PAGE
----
Any experience of trying to carry out Attribution Modelling or calculate your ROI? Let us know. Also happy to hear from providers of analytics and attribution software on why your system is better than all the rest.
There has been a LOT of comment on the recent Google algorithm changes following the Penguin update and Panda tweaks in April. As with most things, people generally only speak out when they have a problem so it would be easy to assume these updates were a negative thing for your website. Wrong! The updates are designed to reward sites with useful, quality content and meaningful inbound links and downgrade those that don’t. And that is exactly what they do.
It’s perhaps had one of the biggest impacts we’ve seen for a while from a Google update but that was entirely its intention, to begin stamping out the sort of black hat tactics that boost poor quality sites above those who choose a more ethical approach.
Penguin and Panda. What’s the difference?
The Panda update is the newest of the two and it looks specifically at the quality of your links. For the marketers out there who don’t know what this means; links to your website are good and give the impression that other web users like your content enough to point to it via a link on their site/blog/comment etc thus indicating high quality.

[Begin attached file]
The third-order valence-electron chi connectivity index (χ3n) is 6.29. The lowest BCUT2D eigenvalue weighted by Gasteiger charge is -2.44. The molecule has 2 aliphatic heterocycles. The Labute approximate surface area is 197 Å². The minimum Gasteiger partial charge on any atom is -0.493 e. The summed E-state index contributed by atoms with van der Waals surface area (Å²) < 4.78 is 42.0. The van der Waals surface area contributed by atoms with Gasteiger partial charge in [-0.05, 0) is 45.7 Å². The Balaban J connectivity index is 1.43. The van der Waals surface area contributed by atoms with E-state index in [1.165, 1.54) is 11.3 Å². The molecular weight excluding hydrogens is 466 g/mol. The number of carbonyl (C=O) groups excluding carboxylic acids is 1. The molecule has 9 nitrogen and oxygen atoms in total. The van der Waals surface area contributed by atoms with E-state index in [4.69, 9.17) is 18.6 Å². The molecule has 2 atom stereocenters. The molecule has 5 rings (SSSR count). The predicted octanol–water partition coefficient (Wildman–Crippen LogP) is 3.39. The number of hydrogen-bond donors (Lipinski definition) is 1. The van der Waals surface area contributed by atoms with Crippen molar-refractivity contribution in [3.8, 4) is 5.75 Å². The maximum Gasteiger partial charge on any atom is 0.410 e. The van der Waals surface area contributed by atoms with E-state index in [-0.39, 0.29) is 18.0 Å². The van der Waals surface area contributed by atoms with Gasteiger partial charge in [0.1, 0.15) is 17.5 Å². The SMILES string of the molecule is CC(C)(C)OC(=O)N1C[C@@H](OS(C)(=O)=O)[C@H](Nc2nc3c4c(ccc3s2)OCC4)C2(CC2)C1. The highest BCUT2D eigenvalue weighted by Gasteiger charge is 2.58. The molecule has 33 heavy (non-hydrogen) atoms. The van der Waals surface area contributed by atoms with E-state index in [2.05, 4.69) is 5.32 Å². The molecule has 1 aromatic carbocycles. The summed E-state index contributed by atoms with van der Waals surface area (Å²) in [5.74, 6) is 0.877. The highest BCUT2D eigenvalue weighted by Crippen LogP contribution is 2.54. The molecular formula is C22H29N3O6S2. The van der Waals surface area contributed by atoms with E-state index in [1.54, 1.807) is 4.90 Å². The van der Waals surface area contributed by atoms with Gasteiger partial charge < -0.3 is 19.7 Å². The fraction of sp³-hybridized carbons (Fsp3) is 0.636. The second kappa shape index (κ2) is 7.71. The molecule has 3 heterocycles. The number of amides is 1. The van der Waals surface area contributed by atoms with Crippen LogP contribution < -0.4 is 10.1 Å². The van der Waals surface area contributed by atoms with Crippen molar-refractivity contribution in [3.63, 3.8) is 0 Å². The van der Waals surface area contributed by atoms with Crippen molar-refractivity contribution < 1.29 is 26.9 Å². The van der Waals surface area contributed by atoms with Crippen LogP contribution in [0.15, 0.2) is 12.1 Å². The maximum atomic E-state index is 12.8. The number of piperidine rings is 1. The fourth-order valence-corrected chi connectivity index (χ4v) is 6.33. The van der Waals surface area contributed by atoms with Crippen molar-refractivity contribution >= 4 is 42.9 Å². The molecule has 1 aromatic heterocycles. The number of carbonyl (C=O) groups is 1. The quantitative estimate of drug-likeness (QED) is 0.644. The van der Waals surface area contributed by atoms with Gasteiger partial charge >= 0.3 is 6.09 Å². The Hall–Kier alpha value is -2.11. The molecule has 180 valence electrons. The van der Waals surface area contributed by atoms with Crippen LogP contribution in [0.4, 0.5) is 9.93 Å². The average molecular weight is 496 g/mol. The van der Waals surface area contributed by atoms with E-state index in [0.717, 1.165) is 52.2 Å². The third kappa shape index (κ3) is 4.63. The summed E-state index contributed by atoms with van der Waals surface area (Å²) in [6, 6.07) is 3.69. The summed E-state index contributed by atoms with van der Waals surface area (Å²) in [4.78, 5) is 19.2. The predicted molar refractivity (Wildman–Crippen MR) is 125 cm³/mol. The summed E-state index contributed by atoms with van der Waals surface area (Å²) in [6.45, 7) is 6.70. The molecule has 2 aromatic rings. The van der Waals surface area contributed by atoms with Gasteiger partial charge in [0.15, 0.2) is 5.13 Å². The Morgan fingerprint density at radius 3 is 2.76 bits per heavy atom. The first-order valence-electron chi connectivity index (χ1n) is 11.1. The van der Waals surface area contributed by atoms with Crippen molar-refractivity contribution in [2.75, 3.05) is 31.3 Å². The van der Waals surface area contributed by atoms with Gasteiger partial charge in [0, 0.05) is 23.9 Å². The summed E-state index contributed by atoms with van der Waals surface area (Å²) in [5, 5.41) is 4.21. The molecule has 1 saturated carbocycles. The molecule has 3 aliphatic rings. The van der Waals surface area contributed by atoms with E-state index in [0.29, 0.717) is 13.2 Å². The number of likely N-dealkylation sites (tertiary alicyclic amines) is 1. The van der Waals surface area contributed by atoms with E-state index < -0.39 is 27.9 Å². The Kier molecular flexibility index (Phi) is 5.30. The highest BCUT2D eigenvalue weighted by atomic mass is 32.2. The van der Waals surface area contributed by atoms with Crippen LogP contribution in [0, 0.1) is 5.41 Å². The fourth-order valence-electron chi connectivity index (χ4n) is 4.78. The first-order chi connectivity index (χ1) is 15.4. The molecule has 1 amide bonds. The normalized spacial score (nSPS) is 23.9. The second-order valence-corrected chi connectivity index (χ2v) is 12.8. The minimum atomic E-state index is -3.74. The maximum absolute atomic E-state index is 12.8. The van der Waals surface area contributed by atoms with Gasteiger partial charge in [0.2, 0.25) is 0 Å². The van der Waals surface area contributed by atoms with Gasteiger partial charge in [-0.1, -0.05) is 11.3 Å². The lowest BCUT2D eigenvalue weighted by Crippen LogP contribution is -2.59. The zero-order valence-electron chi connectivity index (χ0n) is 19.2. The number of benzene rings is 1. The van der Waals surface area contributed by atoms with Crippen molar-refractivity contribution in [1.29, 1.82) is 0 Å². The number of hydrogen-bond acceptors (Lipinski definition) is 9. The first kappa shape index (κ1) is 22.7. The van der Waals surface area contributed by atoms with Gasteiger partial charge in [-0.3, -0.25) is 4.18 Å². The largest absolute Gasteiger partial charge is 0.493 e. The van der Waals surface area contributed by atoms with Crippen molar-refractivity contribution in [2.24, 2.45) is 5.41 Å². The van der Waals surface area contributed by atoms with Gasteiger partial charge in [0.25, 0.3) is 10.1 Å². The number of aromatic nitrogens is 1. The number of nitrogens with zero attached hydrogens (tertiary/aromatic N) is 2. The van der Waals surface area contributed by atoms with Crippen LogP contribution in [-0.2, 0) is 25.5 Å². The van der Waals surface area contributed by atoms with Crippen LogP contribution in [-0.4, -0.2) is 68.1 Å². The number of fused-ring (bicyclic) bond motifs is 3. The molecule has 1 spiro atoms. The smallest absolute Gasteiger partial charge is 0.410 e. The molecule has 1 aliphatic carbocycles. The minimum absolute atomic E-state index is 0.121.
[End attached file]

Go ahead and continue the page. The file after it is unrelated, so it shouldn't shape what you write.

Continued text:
BUT there are many unscrupulous folk out there who have been selling links to site owners in the hundreds and thousands for a set fee, these links are not quality as they have no real relevance to your site nor has a conscious decision been made based on the user’s requirements.
Google has always has processes in place to identify these low quality links and discount any boost they may have given to the site’s ranking as well as penalizing the sites of those selling links. With Penguin, Google has taken this a step further and is actually penalizing sites that appear to have engaged in link buying.
Before Penguin, the action was only penalized the seller for selling and not the buyer for buying. Worst case for the buyer, they lose the potential rankings boost and are a few quid out of pocket. Now there is a much stronger deterrent to buying in the first place which is a good thing for all the sites out there who take the time and trouble to create good content that users actually want to find and promote on their own networks. It’s great news for marketers and PROs as it puts a lot more of the weight of attracting traffic onto engaging content and effective marketing to gain high quality links.